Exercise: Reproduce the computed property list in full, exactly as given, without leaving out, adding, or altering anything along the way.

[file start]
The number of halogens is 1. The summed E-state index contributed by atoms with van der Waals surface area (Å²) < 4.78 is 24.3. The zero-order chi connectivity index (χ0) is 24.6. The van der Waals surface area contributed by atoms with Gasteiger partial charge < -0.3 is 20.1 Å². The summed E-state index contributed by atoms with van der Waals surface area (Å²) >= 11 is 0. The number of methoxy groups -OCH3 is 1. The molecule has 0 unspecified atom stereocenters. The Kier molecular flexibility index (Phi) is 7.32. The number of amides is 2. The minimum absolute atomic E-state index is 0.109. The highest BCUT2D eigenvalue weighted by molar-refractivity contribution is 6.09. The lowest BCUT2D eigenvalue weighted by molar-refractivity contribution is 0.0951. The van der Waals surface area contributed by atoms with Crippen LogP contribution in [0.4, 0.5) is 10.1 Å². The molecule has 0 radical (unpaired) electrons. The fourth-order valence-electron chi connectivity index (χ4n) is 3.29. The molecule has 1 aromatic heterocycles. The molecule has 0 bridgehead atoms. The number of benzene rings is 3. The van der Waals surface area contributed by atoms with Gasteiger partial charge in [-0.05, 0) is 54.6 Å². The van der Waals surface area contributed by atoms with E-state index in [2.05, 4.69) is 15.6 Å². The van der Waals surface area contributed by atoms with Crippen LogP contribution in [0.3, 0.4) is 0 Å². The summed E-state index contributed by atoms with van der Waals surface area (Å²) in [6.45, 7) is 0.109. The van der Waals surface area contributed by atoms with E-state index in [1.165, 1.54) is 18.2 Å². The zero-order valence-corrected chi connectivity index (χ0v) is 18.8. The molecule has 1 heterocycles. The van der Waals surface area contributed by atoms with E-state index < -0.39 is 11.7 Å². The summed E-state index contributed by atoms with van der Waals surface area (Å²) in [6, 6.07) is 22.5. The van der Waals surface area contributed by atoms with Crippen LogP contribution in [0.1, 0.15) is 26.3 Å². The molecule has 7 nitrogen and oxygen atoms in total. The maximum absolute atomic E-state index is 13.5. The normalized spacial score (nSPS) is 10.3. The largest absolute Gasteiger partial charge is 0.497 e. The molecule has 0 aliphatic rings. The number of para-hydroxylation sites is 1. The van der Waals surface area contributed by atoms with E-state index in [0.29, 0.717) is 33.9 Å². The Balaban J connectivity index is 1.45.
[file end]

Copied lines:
The number of halogens is 1. The summed E-state index contributed by atoms with van der Waals surface area (Å²) < 4.78 is 24.3. The zero-order chi connectivity index (χ0) is 24.6. The van der Waals surface area contributed by atoms with Gasteiger partial charge < -0.3 is 20.1 Å². The summed E-state index contributed by atoms with van der Waals surface area (Å²) >= 11 is 0. The number of methoxy groups -OCH3 is 1. The molecule has 0 unspecified atom stereocenters. The Kier molecular flexibility index (Phi) is 7.32. The number of amides is 2. The minimum absolute atomic E-state index is 0.109. The highest BCUT2D eigenvalue weighted by molar-refractivity contribution is 6.09. The lowest BCUT2D eigenvalue weighted by molar-refractivity contribution is 0.0951. The van der Waals surface area contributed by atoms with Crippen LogP contribution in [0.4, 0.5) is 10.1 Å². The molecule has 0 radical (unpaired) electrons. The fourth-order valence-electron chi connectivity index (χ4n) is 3.29. The molecule has 1 aromatic heterocycles. The molecule has 0 bridgehead atoms. The number of benzene rings is 3. The van der Waals surface area contributed by atoms with Gasteiger partial charge in [-0.05, 0) is 54.6 Å². The van der Waals surface area contributed by atoms with E-state index in [2.05, 4.69) is 15.6 Å². The van der Waals surface area contributed by atoms with Crippen LogP contribution in [0.3, 0.4) is 0 Å². The summed E-state index contributed by atoms with van der Waals surface area (Å²) in [6.45, 7) is 0.109. The van der Waals surface area contributed by atoms with E-state index in [1.165, 1.54) is 18.2 Å². The zero-order valence-corrected chi connectivity index (χ0v) is 18.8. The molecule has 1 heterocycles. The van der Waals surface area contributed by atoms with E-state index < -0.39 is 11.7 Å². The summed E-state index contributed by atoms with van der Waals surface area (Å²) in [6, 6.07) is 22.5. The van der Waals surface area contributed by atoms with Crippen LogP contribution in [0.1, 0.15) is 26.3 Å². The molecule has 7 nitrogen and oxygen atoms in total. The maximum absolute atomic E-state index is 13.5. The normalized spacial score (nSPS) is 10.3. The largest absolute Gasteiger partial charge is 0.497 e. The molecule has 0 aliphatic rings. The number of para-hydroxylation sites is 1. The van der Waals surface area contributed by atoms with E-state index in [0.29, 0.717) is 33.9 Å². The Balaban J connectivity index is 1.45.